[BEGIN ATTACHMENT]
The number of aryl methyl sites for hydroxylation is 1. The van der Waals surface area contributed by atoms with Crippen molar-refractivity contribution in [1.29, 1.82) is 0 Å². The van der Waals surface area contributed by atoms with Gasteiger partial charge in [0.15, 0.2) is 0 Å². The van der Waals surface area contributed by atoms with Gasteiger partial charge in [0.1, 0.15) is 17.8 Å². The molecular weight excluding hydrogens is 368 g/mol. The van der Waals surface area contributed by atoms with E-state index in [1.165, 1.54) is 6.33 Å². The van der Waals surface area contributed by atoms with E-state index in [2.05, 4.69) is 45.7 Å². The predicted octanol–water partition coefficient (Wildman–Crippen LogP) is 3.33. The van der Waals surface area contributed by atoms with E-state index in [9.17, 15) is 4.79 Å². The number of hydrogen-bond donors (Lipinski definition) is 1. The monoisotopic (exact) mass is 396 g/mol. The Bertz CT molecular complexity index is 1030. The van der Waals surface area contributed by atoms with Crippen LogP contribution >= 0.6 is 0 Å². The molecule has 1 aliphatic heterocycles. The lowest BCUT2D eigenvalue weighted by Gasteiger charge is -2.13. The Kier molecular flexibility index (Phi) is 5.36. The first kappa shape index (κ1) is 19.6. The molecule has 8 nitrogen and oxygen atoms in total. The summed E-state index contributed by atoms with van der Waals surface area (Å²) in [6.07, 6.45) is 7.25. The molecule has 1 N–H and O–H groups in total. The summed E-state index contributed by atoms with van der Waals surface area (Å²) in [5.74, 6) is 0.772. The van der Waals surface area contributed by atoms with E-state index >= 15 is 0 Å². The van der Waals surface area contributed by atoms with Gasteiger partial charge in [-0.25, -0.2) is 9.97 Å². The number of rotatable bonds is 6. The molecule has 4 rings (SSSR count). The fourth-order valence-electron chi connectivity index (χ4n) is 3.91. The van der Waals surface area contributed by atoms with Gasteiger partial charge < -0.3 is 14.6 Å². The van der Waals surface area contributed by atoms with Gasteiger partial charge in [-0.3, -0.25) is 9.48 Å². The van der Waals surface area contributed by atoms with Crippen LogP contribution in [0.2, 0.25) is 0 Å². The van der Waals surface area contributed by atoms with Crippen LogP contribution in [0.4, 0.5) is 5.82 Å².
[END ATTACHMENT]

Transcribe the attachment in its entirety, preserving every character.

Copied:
The number of aryl methyl sites for hydroxylation is 1. The van der Waals surface area contributed by atoms with Crippen molar-refractivity contribution in [1.29, 1.82) is 0 Å². The van der Waals surface area contributed by atoms with Gasteiger partial charge in [0.15, 0.2) is 0 Å². The van der Waals surface area contributed by atoms with Gasteiger partial charge in [0.1, 0.15) is 17.8 Å². The molecular weight excluding hydrogens is 368 g/mol. The van der Waals surface area contributed by atoms with E-state index in [1.165, 1.54) is 6.33 Å². The van der Waals surface area contributed by atoms with E-state index in [2.05, 4.69) is 45.7 Å². The predicted octanol–water partition coefficient (Wildman–Crippen LogP) is 3.33. The van der Waals surface area contributed by atoms with E-state index in [9.17, 15) is 4.79 Å². The number of hydrogen-bond donors (Lipinski definition) is 1. The monoisotopic (exact) mass is 396 g/mol. The Bertz CT molecular complexity index is 1030. The van der Waals surface area contributed by atoms with Crippen LogP contribution >= 0.6 is 0 Å². The molecule has 1 aliphatic heterocycles. The lowest BCUT2D eigenvalue weighted by Gasteiger charge is -2.13. The Kier molecular flexibility index (Phi) is 5.36. The first kappa shape index (κ1) is 19.6. The molecule has 8 nitrogen and oxygen atoms in total. The summed E-state index contributed by atoms with van der Waals surface area (Å²) in [6.07, 6.45) is 7.25. The molecule has 1 N–H and O–H groups in total. The summed E-state index contributed by atoms with van der Waals surface area (Å²) in [5.74, 6) is 0.772. The van der Waals surface area contributed by atoms with E-state index >= 15 is 0 Å². The van der Waals surface area contributed by atoms with Gasteiger partial charge in [-0.25, -0.2) is 9.97 Å². The number of rotatable bonds is 6. The molecule has 4 rings (SSSR count). The fourth-order valence-electron chi connectivity index (χ4n) is 3.91. The van der Waals surface area contributed by atoms with Gasteiger partial charge < -0.3 is 14.6 Å². The van der Waals surface area contributed by atoms with Gasteiger partial charge in [-0.3, -0.25) is 9.48 Å². The van der Waals surface area contributed by atoms with Crippen LogP contribution in [0.2, 0.25) is 0 Å². The van der Waals surface area contributed by atoms with Crippen LogP contribution in [0.4, 0.5) is 5.82 Å².